Compliance with state and federal employment regulations is more than just good employee relations. It's good business. Legal fees and fines for violations can easily run into hundreds of thousands of dollars, and negative publicity can ruin a company's reputation among patients and potential employees. As competition in the healthcare industry becomes more fierce and top talent becomes harder to attract, smart companies are focused on meeting and exceeding employment compliance with relevant regulations.

PreCheck’s Top 10  Healthcare & Compliance Blog Posts of 2015

In 2015, the PreCheck Blog had another fantastic year covering the latest healthcare best practices and compliance issues. Once more, we were recognized for the quality of our content with multiple awards; and our readership continues to grow year after year. As we begin the new year with our best foot forward, it’s also an opportune time to reflect on the greatest lessons and best practices from 2015.

Here’s a look at the top ten most-read PreCheck blog posts from 2015.

Healthcare HR Checklist for 2016

The issues healthcare HR will be facing in the coming year are similar to the ones of the past: higher demand for services because of increased coverage due to the Affordable Care Act, an aging population, and retiring providers. However, that’s not all healthcare HR has to deal with in 2016. Knowing the trends that are coming up can help you prepare for the coming year and play a strong role in your organization’s strategic goals.

6 Healthcare Background Check Compliance Do’s & Don’ts

When it comes to background checks and credit checks, healthcare employers, like those in other regulated industries, have to comply with a myriad of regulations. Not only do healthcare employers have to follow the same background check laws that apply to any employer, but additional regulators such as the Department of Health and Human Services (DHHS) Office of Inspector General (OIG) and the Centers for Medicare and Medicaid Services (CMS) also come into play, and even certain sections of the Affordable Care Act (ACA) have specific implications for healthcare background screening.

OIG Work Plan 2016: 3 Things Healthcare Organizations Can Expect

In case you may have missed it, the Office of Inspector General (OIG) published its latest Work Plan for fiscal year 2016 last week. Each year, healthcare organizations should review their compliance programs to ensure they address the regulatory agency’s latest areas of focus.

3 Key Takeaways from the HCCA 2015 Inaugural Healthcare Enforcement Compliance Institute

I am very excited to have been part of the Health Care Compliance Association’s (HCCA) inaugural Healthcare Enforcement Compliance Institute, which was appropriately held in Washington, D.C. this past week.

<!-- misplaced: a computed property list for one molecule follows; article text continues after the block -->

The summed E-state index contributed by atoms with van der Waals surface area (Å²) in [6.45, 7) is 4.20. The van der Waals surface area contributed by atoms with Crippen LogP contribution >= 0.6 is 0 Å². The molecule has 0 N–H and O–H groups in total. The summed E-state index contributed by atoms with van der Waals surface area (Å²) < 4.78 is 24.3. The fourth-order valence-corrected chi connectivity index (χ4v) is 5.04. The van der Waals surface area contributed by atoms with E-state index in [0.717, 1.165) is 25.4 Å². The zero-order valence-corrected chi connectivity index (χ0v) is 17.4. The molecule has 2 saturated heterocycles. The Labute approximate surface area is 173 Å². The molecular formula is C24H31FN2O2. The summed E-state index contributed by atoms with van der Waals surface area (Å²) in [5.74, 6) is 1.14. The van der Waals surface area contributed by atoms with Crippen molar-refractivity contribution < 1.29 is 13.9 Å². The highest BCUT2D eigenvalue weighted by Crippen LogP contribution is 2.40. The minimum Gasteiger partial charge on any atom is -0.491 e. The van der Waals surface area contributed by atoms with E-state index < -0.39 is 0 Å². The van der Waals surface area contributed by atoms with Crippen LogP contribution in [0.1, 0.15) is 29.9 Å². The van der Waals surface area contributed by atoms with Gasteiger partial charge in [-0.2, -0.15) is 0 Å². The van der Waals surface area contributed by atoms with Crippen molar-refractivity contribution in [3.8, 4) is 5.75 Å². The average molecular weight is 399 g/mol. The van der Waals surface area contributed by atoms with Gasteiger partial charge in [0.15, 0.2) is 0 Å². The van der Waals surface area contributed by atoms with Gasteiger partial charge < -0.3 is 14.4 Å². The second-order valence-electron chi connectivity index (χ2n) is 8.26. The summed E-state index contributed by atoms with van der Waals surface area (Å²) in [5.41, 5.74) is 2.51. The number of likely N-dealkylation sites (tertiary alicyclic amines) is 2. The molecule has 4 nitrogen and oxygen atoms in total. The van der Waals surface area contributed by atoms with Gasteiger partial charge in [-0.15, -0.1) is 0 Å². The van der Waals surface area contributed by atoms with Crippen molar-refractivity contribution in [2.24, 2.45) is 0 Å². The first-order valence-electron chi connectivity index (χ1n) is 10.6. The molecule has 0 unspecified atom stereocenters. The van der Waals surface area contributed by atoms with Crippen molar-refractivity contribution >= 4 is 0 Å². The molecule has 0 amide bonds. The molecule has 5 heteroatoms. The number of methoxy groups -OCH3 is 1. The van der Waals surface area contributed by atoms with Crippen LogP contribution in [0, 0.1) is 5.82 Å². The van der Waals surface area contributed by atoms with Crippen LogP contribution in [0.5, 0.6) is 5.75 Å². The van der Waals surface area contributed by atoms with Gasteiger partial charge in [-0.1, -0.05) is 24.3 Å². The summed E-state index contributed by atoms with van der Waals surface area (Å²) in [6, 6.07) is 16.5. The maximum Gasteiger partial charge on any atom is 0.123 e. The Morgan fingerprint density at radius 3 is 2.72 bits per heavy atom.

Ban the Box Background Check Movement to Go Nationwide

The “Ban the Box” background check movement has progressively become more common throughout the U.S. over the past few years, with over 100 states and cities adopting them, including major retailers such as Target and Wal-Mart.

The OIG’s Updated 2015 Work Plan

Last month, the Office of Inspector General (OIG) released an updated version of their 2015 Work Plan, which included several new items not included in the original plan released in late 2014. The mid-year updated version removes items that have been completed, postponed, or canceled and includes new items that have started since October 2014.

One of the things I love about the Health Care Compliance Association (HCCA) Compliance Institute is simply being together with a group of individuals that are passionate about doing the right thing. The healthcare compliance profession can be very demanding as compliance officers help their organization comply with an ever-growing array of regulations, accreditation standards, guidance, and directives governing the industry. Fortunately, regulators are continuously providing more guidance to help healthcare compliance professionals mitigate risk for their organization.

Considerations for Creating an Ongoing Healthcare Background Check Policy

While hospitals and other healthcare organizations generally aren’t required to run time-of-hire or ongoing background checks, they often do as part of their voluntary due diligence procedures and to mitigate their liability risk. Some states do require background checks for candidates for certain healthcare positions, but organizations typically run them on all staff members.